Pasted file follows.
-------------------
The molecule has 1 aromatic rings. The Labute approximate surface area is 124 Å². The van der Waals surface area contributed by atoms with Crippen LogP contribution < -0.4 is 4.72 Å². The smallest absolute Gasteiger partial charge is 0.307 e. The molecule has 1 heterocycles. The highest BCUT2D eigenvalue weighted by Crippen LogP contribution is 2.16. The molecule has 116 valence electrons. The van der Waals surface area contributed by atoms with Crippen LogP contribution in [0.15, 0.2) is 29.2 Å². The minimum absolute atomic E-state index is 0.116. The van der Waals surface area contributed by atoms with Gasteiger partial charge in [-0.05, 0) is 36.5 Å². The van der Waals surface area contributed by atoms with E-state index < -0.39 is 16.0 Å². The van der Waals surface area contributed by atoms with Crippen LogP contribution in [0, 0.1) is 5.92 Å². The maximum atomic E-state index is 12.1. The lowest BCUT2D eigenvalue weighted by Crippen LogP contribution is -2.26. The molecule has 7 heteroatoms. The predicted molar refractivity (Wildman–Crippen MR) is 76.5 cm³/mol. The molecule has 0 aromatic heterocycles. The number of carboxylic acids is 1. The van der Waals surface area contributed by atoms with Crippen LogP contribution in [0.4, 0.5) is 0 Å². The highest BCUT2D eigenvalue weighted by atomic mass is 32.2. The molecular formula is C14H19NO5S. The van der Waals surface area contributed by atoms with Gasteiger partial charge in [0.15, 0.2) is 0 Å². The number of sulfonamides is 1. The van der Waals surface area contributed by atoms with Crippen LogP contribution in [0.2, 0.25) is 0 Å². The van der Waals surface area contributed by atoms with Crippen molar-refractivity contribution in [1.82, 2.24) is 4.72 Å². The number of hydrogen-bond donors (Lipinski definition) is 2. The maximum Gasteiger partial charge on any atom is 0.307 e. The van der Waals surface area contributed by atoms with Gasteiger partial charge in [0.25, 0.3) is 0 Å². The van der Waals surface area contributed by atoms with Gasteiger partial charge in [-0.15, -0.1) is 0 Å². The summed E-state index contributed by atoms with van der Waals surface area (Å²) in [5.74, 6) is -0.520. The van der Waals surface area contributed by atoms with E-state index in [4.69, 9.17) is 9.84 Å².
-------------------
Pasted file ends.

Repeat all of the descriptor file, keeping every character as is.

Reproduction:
The molecule has 1 aromatic rings. The Labute approximate surface area is 124 Å². The van der Waals surface area contributed by atoms with Crippen LogP contribution < -0.4 is 4.72 Å². The smallest absolute Gasteiger partial charge is 0.307 e. The molecule has 1 heterocycles. The highest BCUT2D eigenvalue weighted by Crippen LogP contribution is 2.16. The molecule has 116 valence electrons. The van der Waals surface area contributed by atoms with Crippen LogP contribution in [0.15, 0.2) is 29.2 Å². The minimum absolute atomic E-state index is 0.116. The van der Waals surface area contributed by atoms with Gasteiger partial charge in [-0.05, 0) is 36.5 Å². The van der Waals surface area contributed by atoms with E-state index < -0.39 is 16.0 Å². The van der Waals surface area contributed by atoms with Crippen LogP contribution in [0, 0.1) is 5.92 Å². The maximum atomic E-state index is 12.1. The lowest BCUT2D eigenvalue weighted by Crippen LogP contribution is -2.26. The molecule has 7 heteroatoms. The predicted molar refractivity (Wildman–Crippen MR) is 76.5 cm³/mol. The molecule has 0 aromatic heterocycles. The number of carboxylic acids is 1. The van der Waals surface area contributed by atoms with Crippen LogP contribution in [0.4, 0.5) is 0 Å². The highest BCUT2D eigenvalue weighted by atomic mass is 32.2. The molecular formula is C14H19NO5S. The van der Waals surface area contributed by atoms with Gasteiger partial charge in [0.15, 0.2) is 0 Å². The number of sulfonamides is 1. The van der Waals surface area contributed by atoms with Crippen LogP contribution in [0.2, 0.25) is 0 Å². The van der Waals surface area contributed by atoms with Crippen molar-refractivity contribution in [1.82, 2.24) is 4.72 Å². The number of hydrogen-bond donors (Lipinski definition) is 2. The maximum Gasteiger partial charge on any atom is 0.307 e. The van der Waals surface area contributed by atoms with Gasteiger partial charge in [0.25, 0.3) is 0 Å². The van der Waals surface area contributed by atoms with Gasteiger partial charge in [-0.15, -0.1) is 0 Å². The summed E-state index contributed by atoms with van der Waals surface area (Å²) in [5.74, 6) is -0.520. The van der Waals surface area contributed by atoms with E-state index in [4.69, 9.17) is 9.84 Å².